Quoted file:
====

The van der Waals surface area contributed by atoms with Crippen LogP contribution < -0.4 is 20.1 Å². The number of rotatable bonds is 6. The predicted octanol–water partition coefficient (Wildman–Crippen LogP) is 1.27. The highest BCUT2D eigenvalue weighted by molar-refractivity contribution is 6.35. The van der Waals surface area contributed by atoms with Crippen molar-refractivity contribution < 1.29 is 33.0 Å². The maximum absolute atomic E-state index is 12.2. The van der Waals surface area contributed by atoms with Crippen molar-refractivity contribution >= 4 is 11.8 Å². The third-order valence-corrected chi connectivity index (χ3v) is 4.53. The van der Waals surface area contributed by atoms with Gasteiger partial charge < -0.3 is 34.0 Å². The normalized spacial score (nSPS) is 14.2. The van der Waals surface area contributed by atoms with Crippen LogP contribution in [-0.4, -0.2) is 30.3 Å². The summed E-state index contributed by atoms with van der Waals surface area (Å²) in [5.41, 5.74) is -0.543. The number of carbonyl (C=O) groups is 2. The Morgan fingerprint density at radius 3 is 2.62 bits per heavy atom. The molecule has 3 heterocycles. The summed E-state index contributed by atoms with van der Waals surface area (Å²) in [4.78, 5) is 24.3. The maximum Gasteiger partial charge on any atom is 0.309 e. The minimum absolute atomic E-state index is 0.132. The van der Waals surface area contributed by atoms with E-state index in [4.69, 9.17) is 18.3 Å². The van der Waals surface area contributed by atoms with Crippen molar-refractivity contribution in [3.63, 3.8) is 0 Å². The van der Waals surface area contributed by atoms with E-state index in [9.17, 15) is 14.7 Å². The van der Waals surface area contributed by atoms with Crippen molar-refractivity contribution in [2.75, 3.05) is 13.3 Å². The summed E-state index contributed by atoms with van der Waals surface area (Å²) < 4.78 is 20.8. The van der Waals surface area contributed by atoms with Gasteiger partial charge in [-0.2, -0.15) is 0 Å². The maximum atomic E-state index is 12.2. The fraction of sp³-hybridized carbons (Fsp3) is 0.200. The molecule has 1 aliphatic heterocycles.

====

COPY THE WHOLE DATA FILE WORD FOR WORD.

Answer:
The van der Waals surface area contributed by atoms with Crippen LogP contribution < -0.4 is 20.1 Å². The number of rotatable bonds is 6. The predicted octanol–water partition coefficient (Wildman–Crippen LogP) is 1.27. The highest BCUT2D eigenvalue weighted by molar-refractivity contribution is 6.35. The van der Waals surface area contributed by atoms with Crippen molar-refractivity contribution < 1.29 is 33.0 Å². The maximum absolute atomic E-state index is 12.2. The van der Waals surface area contributed by atoms with Crippen molar-refractivity contribution >= 4 is 11.8 Å². The third-order valence-corrected chi connectivity index (χ3v) is 4.53. The van der Waals surface area contributed by atoms with Gasteiger partial charge < -0.3 is 34.0 Å². The normalized spacial score (nSPS) is 14.2. The van der Waals surface area contributed by atoms with Crippen LogP contribution in [-0.4, -0.2) is 30.3 Å². The summed E-state index contributed by atoms with van der Waals surface area (Å²) in [5.41, 5.74) is -0.543. The number of carbonyl (C=O) groups is 2. The Morgan fingerprint density at radius 3 is 2.62 bits per heavy atom. The molecule has 3 heterocycles. The summed E-state index contributed by atoms with van der Waals surface area (Å²) in [4.78, 5) is 24.3. The maximum Gasteiger partial charge on any atom is 0.309 e. The minimum absolute atomic E-state index is 0.132. The van der Waals surface area contributed by atoms with E-state index in [4.69, 9.17) is 18.3 Å². The van der Waals surface area contributed by atoms with Crippen molar-refractivity contribution in [3.63, 3.8) is 0 Å². The van der Waals surface area contributed by atoms with E-state index in [9.17, 15) is 14.7 Å². The van der Waals surface area contributed by atoms with Crippen molar-refractivity contribution in [2.75, 3.05) is 13.3 Å². The summed E-state index contributed by atoms with van der Waals surface area (Å²) < 4.78 is 20.8. The van der Waals surface area contributed by atoms with Gasteiger partial charge in [-0.2, -0.15) is 0 Å². The maximum atomic E-state index is 12.2. The fraction of sp³-hybridized carbons (Fsp3) is 0.200. The molecule has 1 aliphatic heterocycles.